The problem is found in the spiritual aspect of Scripture.

 This is what we speak, not in words taught us by human wisdom but in words taught by the Spirit, explaining spiritual realities with Spirit-taught words. The person without the Spirit does not accept the things that come from the Spirit of God but considers them foolishness, and cannot understand them because they are discerned only through the Spirit. (1 Corinthians 2:13-14.)

Essentially, there is so much more riding on a right interpretation of Scripture – matters of eternal consequence – that it takes the Holy Spirit to get it right.

Without the Spirit, Bible understanding looks like this:

They exchanged the truth about God for a lie, and worshiped and served created things rather than the Creator—who is forever praised. Amen. (Romans 1:25.)

With the Spirit it looks like this:

We continually ask God to fill you with the knowledge of his will through all the wisdom and understanding that the Spirit gives, so that you may live a life worthy of the Lord and please him in every way: bearing fruit in every good work, growing in the knowledge of God … . (Colossians 1:9.)

Gutenberg Bible, Wikipedia

So you still think the Bible is subject to interpretation? Perhaps so, if what you mean is that there is one interpretation that counts. That’s the one the Spirit provides. After all that’s where Scripture came from in the first place.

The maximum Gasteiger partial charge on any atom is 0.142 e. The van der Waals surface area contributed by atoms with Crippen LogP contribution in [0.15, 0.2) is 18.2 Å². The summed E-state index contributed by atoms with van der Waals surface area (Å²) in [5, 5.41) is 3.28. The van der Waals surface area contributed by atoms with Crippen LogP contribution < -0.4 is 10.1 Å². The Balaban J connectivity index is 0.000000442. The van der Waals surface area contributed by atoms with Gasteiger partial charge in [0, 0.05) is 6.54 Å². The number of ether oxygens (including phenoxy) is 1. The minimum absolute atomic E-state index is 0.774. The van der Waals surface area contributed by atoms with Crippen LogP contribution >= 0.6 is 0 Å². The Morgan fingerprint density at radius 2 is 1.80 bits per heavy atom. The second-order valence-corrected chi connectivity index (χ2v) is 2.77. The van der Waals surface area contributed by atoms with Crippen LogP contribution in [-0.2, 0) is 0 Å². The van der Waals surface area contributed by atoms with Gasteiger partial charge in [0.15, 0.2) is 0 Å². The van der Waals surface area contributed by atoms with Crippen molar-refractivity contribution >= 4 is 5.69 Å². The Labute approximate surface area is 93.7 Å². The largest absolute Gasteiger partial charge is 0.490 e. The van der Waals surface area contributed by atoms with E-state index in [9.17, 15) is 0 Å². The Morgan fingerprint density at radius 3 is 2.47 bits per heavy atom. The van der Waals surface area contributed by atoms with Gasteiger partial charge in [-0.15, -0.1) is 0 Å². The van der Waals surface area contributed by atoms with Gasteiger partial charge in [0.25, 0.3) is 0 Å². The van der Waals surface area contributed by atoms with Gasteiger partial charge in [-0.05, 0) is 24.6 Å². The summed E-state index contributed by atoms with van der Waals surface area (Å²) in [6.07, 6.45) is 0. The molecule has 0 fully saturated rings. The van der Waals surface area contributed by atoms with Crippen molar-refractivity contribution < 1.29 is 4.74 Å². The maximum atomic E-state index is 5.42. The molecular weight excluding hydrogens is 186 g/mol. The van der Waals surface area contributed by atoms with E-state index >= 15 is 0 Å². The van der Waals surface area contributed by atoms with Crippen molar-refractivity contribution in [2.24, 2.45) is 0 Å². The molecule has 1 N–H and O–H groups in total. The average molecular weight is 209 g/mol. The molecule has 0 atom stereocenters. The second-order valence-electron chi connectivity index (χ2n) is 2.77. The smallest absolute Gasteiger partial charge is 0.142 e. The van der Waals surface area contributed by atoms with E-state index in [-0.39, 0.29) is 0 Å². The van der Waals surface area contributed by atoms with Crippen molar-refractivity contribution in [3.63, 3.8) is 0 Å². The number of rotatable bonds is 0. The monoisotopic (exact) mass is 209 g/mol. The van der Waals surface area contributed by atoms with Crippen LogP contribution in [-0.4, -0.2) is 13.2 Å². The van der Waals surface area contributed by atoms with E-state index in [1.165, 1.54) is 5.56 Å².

Above all, you must understand that no prophecy of Scripture came about by the prophet’s own interpretation of things. For prophecy never had its origin in the human will, but prophets, though human, spoke from God as they were carried along by the Holy Spirit. (2 Peter 1:20-21.)


All Scripture is God-breathed … . (2 Timothy 3:16.)

There’s meaning to Scripture all right, and it’s found in God.


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12 Responses to You Mean To Say The Bible Means Whatever You Say It Means?

  1. stephanielynn75 says:

    Good words, Tim. I think we all approach the Bible with our own prejudices, whether we intend to or not, which slants how we interpret what we read. It is so difficult to find the “right” interpretation of scripture for that very reason. Even more difficult is finding the correct application of that interpretation.

    • Tim says:

      I think those concerns are why it’s important to rely on God’s grace and the inner working of the Spirit in our lives for Christ’s glory. Because, frankly, other than that I got nothing!